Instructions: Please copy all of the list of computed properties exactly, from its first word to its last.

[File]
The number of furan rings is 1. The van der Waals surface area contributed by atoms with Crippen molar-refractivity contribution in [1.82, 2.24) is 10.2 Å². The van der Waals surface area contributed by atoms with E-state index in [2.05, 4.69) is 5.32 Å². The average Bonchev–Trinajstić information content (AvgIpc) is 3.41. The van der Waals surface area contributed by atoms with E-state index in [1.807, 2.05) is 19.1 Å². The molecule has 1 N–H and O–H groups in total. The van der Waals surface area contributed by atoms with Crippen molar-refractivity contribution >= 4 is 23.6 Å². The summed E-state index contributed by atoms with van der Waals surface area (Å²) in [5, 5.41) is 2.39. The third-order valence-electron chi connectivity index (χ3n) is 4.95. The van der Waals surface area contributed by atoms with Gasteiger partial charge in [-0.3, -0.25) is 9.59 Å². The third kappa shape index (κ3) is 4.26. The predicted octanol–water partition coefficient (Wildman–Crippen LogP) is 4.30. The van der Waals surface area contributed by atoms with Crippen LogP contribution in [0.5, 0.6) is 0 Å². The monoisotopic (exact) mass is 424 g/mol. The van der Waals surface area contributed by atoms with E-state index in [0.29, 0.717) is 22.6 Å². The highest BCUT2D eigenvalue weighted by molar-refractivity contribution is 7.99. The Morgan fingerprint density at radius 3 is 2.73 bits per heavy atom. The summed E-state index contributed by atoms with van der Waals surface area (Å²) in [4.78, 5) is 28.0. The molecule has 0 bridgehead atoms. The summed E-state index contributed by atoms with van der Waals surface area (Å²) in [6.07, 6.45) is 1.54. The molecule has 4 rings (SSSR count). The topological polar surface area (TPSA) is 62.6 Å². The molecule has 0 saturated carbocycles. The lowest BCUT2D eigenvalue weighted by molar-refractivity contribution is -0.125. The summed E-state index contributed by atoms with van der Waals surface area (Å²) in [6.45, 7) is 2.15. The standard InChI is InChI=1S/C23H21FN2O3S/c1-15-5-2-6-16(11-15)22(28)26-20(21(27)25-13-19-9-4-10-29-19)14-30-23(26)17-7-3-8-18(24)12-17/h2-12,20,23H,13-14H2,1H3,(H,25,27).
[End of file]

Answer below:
The number of furan rings is 1. The van der Waals surface area contributed by atoms with Crippen molar-refractivity contribution in [1.82, 2.24) is 10.2 Å². The van der Waals surface area contributed by atoms with E-state index in [2.05, 4.69) is 5.32 Å². The average Bonchev–Trinajstić information content (AvgIpc) is 3.41. The van der Waals surface area contributed by atoms with E-state index in [1.807, 2.05) is 19.1 Å². The molecule has 1 N–H and O–H groups in total. The van der Waals surface area contributed by atoms with Crippen molar-refractivity contribution >= 4 is 23.6 Å². The summed E-state index contributed by atoms with van der Waals surface area (Å²) in [5, 5.41) is 2.39. The third-order valence-electron chi connectivity index (χ3n) is 4.95. The van der Waals surface area contributed by atoms with Gasteiger partial charge in [-0.3, -0.25) is 9.59 Å². The third kappa shape index (κ3) is 4.26. The predicted octanol–water partition coefficient (Wildman–Crippen LogP) is 4.30. The van der Waals surface area contributed by atoms with Crippen LogP contribution in [0.5, 0.6) is 0 Å². The monoisotopic (exact) mass is 424 g/mol. The van der Waals surface area contributed by atoms with E-state index in [0.29, 0.717) is 22.6 Å². The highest BCUT2D eigenvalue weighted by molar-refractivity contribution is 7.99. The Morgan fingerprint density at radius 3 is 2.73 bits per heavy atom. The summed E-state index contributed by atoms with van der Waals surface area (Å²) in [4.78, 5) is 28.0. The molecule has 0 bridgehead atoms. The summed E-state index contributed by atoms with van der Waals surface area (Å²) in [6.07, 6.45) is 1.54. The molecule has 4 rings (SSSR count). The topological polar surface area (TPSA) is 62.6 Å². The molecule has 0 saturated carbocycles. The lowest BCUT2D eigenvalue weighted by molar-refractivity contribution is -0.125. The summed E-state index contributed by atoms with van der Waals surface area (Å²) in [6.45, 7) is 2.15. The standard InChI is InChI=1S/C23H21FN2O3S/c1-15-5-2-6-16(11-15)22(28)26-20(21(27)25-13-19-9-4-10-29-19)14-30-23(26)17-7-3-8-18(24)12-17/h2-12,20,23H,13-14H2,1H3,(H,25,27).